It is Kenya, during World War II, and the wealthy British landowners are playing the games of the idle rich. The winds of war barely touch them, and they can indulge in unusually decadent behavior, including a good deal of sexual ’round-the-rosie.
The center of this group – of this film, White Mischief – is handsome Lord Errol (Charles Dance, from The Jewel in the Crown), a blithe spirit who seems to have laid claim to most of the women in colonial East Africa. But Errol becomes fascinated even more than usual with a beautiful new arrival (Greta Scacchi); she is gorgeous, playful, and he even sees in her a kindred promiscuous spirit.
There is a slight problem. She has a husband (Joss Ackland), a rich ranch-owner who is many years her senior. (But age was not a deterrent: “I like older men,” she says. “They have more money.”) Still, the mutual lust is not to be denied, and the two young lovers begin taking moonlit swims and lounging under mosquito nets together. The uncovering of this not very-discreet affair drives the husband to an act of violence that reverberates throughout the second half of the film. White Mischief is apparently based on a true incident, although some of it is conjecture. As directed by Michael Radford, the story becomes an excuse for some sweaty melodrama and a good dose of social criticism.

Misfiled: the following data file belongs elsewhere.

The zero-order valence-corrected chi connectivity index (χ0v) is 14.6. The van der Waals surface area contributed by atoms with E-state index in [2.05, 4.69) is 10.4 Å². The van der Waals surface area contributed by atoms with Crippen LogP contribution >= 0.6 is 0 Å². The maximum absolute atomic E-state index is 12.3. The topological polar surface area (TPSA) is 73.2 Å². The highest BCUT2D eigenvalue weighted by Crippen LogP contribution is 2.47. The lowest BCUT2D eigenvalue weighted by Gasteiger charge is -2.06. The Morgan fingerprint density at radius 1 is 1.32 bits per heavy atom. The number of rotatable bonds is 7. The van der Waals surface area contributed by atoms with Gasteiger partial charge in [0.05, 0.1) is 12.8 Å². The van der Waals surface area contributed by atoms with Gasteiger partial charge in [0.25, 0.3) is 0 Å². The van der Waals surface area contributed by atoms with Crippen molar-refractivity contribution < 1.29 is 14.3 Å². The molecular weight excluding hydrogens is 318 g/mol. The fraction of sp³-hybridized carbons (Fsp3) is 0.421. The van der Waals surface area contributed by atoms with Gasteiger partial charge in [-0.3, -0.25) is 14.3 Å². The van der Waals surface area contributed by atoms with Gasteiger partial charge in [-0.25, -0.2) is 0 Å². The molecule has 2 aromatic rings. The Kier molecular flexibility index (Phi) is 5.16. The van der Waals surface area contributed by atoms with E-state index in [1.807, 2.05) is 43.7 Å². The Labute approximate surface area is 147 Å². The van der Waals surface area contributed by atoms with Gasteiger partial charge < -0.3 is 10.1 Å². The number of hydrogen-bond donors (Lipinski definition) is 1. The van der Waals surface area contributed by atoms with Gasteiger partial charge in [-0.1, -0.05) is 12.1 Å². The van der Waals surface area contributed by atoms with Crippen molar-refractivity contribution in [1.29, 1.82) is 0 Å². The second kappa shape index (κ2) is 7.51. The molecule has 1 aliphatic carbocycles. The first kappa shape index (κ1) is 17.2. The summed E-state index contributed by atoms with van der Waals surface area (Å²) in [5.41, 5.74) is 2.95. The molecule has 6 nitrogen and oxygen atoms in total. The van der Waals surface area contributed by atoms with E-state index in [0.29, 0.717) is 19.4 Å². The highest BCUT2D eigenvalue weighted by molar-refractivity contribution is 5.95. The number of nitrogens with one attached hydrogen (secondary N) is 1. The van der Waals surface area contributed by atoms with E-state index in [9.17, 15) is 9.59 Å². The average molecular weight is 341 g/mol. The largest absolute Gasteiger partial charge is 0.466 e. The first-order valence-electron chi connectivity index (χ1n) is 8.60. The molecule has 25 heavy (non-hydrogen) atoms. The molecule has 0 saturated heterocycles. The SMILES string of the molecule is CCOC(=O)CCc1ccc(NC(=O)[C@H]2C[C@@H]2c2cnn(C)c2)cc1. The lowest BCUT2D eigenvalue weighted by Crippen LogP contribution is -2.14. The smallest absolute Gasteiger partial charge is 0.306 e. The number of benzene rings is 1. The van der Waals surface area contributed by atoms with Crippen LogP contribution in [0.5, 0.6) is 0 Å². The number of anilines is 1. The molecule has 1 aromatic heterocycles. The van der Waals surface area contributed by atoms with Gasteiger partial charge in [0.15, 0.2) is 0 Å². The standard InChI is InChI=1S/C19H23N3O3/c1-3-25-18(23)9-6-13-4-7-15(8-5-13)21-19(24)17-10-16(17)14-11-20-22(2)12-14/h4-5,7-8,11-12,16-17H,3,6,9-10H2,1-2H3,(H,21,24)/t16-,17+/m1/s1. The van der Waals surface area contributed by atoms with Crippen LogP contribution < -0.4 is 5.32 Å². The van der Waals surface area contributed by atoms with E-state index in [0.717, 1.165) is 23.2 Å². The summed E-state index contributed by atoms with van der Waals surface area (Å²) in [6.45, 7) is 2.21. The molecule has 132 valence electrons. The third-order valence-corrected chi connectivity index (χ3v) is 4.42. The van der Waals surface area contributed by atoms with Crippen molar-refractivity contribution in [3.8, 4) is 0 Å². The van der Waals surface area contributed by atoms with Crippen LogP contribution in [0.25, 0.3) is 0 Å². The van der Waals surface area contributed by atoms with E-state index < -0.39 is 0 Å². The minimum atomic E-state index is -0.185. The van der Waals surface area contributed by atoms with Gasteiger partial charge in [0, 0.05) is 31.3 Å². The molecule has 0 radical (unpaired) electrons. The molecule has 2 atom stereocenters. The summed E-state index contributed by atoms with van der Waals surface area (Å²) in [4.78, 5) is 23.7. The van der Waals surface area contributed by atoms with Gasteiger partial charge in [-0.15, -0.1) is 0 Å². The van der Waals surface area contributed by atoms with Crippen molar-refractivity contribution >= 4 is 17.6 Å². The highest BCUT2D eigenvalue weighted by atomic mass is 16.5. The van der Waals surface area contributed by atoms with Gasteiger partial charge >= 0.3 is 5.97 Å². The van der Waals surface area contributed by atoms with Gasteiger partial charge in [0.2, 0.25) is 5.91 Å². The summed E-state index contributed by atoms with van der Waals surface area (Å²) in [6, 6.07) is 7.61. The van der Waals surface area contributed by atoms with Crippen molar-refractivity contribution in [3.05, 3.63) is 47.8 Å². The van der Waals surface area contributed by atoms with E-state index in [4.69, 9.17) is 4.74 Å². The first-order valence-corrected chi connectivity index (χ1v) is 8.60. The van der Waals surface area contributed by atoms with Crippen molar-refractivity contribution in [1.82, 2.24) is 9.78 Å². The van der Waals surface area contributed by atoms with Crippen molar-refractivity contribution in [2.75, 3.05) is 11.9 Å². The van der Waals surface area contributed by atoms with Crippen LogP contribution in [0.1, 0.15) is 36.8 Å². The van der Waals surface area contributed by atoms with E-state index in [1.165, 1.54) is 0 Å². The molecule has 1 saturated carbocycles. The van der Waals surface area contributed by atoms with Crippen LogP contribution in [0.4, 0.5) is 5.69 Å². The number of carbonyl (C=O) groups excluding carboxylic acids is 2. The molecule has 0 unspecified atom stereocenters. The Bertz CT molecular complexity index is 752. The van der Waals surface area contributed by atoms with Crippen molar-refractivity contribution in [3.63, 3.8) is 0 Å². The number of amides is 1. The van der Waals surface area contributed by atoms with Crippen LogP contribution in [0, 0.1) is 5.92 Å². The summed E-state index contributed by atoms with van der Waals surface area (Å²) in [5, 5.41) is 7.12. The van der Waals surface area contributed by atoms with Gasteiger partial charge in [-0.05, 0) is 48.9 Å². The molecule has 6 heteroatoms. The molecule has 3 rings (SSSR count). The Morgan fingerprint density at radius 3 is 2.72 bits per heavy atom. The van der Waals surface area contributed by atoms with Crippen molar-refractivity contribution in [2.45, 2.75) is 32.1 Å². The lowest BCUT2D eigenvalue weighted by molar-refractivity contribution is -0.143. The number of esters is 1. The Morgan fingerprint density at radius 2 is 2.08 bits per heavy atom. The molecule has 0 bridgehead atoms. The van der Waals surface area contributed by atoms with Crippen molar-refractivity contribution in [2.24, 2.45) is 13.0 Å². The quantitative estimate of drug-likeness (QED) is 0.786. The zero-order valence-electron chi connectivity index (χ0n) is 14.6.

The melodrama comes courtesy of the characters’ utter cravenness, which would not be out of place in a nighttime soap opera. Ah, these rich are very different indeed – cuddling snakes, holding transvestite parties, swapping wives. The social comment, of course, comes from the same source. The implication is that the depravity of these white settlers is an outgrowth of the fact that they don’t belong in Africa in the first place.
Radford is an intriguing director; I liked his previous films, Another Time, Another Place, and 1984. He’s attempting a strange mix of moods here, and White Mischief is one of those movies that never quite gets all its gears working at once. Even when it’s not working, though, it’s almost always … well, interesting.
At the very least, Radford serves up a seductive-looking film, with many casually stunning views of the African landscape. And he uses a batch of watchable actors, including Sarah Miles (back into decadence after her fling with respectability in Hope and Glory), Geraldine Chaplin, John Hurt, and Trevor Howard.
Howard, in one of his final roles, is the embodiment of British misplacement. He sits, old and decrepit, on his African farm, taking potshots at beautiful tropical fruit as a servant sidesteps the bullets.
First published in the Herald, May 1988
Roger Deakins, whose first feature films were with Radford, was the cinematographer. Hugh Grant is somewhere in the cast, although I don’t remember him. Radford’s next film was Il Postino, a substantial success story that did not deliver him to the A-list somehow.